Trevor Prangley vs. Tim Kennedy
The middleweight division in Strikeforce is in a state of flux. Former champion Jake Shields has all but left the organization, and his departure has left a void atop what could be considered the strongest of Strikeforce’s seven divisions. To help stabilize the division, Strikeforce CEO Scott Coker announced that Ronaldo “Jacare” Souza will fight for the vacant title. According to Coker, Robbie Lawler will oppose Jacare if he can defeat Renato “Babalu” Sobral at Wednesday’s event, which will be in conjunction with the 2010 Electronic Entertainment Expo (E3).
It is another bout on Strikeforce’s E3 event that may go a long way in determining a future middleweight contender. In what Coker described as a “a promotion” for both fighters to what the organization considers one of its bigger events to be broadcast on Showtime, UFC veteran Trevor Prangley will battle former Army Green Beret Tim Kennedy.
Kennedy, now an active National Guardsman, has somewhat quietly developed his cagefighting craft since making his MMA debut in 2001. At 30 years old, he has plenty of work left to do, but brings a solid foundation into the cage. Kennedy is a competent striker and a good wrestler who can keep a downed opponent on his back seemingly at will. On its own, Kennedy’s blanketing ground game may be enough to best lower level fighters, but it will not be enough to get the better of Prangley. Fortunately for Kennedy, his ground and pound has improved a great deal in the past two years and is highlighted by Kennedy’s powerful strikes on the ground.
Whether or not Kennedy will be able to utilize his ground and pound against Prangley will be the biggest story of their bout. Prangley, a two-time All-American wrestler, will make Kennedy work very hard to earn a takedown, though Kennedy’s solid wrestling base will likely pose problems for Prangley as well.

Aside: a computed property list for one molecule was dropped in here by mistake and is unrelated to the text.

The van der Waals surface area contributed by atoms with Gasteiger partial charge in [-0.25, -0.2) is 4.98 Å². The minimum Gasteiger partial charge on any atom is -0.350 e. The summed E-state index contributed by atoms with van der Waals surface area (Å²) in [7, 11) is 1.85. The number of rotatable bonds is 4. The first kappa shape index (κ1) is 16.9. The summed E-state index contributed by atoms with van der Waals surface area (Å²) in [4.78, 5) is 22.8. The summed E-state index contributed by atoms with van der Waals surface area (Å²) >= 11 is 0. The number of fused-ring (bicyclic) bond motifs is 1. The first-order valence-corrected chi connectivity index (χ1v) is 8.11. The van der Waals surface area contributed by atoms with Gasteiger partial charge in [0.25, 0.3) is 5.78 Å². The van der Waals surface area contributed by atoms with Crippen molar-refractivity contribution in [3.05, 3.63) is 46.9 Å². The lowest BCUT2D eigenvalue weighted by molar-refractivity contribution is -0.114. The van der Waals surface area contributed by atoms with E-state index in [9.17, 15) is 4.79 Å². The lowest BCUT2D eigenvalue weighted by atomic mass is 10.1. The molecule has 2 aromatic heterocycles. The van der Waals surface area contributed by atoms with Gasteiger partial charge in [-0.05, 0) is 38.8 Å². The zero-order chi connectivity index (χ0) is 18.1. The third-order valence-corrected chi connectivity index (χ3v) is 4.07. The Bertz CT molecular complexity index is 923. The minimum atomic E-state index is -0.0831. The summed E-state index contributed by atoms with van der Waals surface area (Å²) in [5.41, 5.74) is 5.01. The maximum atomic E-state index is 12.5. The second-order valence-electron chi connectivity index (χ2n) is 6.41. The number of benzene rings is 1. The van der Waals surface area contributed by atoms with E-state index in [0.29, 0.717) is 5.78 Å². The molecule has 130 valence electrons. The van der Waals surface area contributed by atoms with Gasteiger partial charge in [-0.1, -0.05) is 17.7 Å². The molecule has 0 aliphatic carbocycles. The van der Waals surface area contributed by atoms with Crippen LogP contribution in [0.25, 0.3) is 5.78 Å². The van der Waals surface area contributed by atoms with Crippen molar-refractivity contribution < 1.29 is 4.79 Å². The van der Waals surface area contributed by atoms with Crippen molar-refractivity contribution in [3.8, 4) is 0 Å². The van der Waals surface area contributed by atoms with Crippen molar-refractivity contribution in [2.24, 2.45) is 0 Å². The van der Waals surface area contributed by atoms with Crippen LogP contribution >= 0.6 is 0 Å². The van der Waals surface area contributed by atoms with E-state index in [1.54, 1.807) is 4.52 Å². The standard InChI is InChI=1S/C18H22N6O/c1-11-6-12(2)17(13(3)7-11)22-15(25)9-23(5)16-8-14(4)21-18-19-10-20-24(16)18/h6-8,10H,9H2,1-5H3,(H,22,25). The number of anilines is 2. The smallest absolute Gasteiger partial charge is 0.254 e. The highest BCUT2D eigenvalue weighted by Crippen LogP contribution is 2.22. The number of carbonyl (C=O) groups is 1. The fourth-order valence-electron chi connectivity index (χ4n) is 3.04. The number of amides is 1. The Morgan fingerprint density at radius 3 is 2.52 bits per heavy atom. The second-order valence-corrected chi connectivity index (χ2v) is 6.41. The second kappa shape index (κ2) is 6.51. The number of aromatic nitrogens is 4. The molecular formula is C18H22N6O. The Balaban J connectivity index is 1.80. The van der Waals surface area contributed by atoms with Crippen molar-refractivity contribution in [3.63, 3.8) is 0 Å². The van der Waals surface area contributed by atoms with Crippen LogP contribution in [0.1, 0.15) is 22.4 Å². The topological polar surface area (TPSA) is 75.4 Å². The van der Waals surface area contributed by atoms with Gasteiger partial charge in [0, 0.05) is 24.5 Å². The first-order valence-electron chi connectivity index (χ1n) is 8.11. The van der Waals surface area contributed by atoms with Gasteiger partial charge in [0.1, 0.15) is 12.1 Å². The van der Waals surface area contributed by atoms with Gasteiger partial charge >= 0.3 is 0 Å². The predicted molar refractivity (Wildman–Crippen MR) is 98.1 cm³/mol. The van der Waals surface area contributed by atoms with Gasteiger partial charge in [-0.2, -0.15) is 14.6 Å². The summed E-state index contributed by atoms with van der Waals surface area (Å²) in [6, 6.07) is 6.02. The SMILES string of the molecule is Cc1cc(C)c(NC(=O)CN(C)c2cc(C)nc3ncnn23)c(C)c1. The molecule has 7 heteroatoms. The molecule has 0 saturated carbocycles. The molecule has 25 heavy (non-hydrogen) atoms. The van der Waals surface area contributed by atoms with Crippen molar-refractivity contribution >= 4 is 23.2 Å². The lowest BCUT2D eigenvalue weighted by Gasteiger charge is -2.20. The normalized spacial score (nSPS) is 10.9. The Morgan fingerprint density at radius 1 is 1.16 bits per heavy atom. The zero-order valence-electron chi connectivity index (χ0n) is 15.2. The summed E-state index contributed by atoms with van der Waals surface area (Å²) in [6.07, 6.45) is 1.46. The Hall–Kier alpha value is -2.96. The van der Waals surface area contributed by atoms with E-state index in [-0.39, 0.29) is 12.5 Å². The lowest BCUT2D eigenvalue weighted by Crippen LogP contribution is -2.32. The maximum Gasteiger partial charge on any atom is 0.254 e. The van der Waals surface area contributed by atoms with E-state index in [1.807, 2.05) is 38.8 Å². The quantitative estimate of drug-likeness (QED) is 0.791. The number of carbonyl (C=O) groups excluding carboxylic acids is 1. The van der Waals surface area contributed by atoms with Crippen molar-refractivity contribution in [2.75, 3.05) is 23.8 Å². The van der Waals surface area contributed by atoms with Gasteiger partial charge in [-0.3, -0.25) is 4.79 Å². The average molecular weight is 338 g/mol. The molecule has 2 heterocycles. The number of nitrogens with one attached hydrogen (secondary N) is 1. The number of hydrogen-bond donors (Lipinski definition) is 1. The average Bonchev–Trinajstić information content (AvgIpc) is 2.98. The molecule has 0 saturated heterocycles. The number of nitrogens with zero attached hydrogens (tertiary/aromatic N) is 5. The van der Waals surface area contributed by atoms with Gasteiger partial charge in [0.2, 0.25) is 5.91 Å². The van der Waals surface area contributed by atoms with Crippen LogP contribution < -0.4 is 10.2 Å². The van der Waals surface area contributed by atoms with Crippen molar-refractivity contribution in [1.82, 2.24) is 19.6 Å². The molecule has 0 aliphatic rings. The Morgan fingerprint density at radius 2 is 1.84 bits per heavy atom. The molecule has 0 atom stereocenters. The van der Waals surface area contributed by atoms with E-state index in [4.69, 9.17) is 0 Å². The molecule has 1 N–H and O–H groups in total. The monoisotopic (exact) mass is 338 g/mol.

In a match where both fighters have capable wrestling bases, the fight will often play out on the feet. It is in that aspect of the fight game where Kennedy and Prangley differ the most. Kennedy, who stands flat footed, has a penchant for beginning fights with head kicks that are not set up well. Though far less effective in his striking that UFC Hall-of-Fame inductee Chuck Liddell, Kennedy’s Liddellian delivery is an unmistakable product of his training at The Pit. Wide hooks and looping overhands are supplemented by Kennedy’s above average power, but his technique provides openings upon which Prangley should be able to capitalize.
Prangley has developed his striking, but as with Kennedy, it is an aspect of Prangley’s arsenal that is not without its faults. Prangley also stands rather flat footed and has a tendency to lunge forward with his punches, which presents a tremendous opportunity for Kennedy to knock Prangley out. Despite the weakness in his technique, Prangley’s lone knockout can be largely discounted as it was the result of a knee strike in the final round of a one-night tournament.
Prangley’s durability while standing should, in no small part, be credited to his Greco-Roman clinch, which he uses liberally. Given Kennedy’s striking style, Prangley should have no shortage of opportunities to move in and put his opponent against the cage.
With more than twice as many career fights (28) than Kennedy (13), Prangley will enjoy a significant experience advantage. However, that experience has come at the cost of age. Prangley may utilize a Greco-Roman clinch as part of a wrestling-based attack, but he is not, at 37, drawing any direct comparisons to Randy Couture. The age disadvantage will only exacerbate any issue Prangley may have in his conditioning, which has never been particularly good.
Given the wrestling ability of each fighter, it seems unlikely that either man will have great success taking the other down, though Kennedy should be able to do more if he can get Prangley to the mat. In a pure striking battle, though each fighter has significant holes in their game, Kennedy should be able to connect with a greater frequency. However, Prangley will almost certainly attempt to neutralize Kennedy’s striking advantage by utilizing the Greco-Roman clinch. Prangley’s ability to do so effectively will go a long way in determining the outcome in the fight. If Prangley can keep stifle the Kennedy’s aggressiveness and keep him pressed against the cage, he will win. On the other hand, if Kennedy can stay on the outside and pick his shots, he may be able to wear Prangley down to the point where he will be able to take Prangley down and utilize his improving ground and pound.
Prangley and Kenendy are evenly matched and theirs is a difficult bout for which to make a prediction. Regardless of the outcome, the winner will take a large step forward in the now wide open Strikeforce Middleweight division.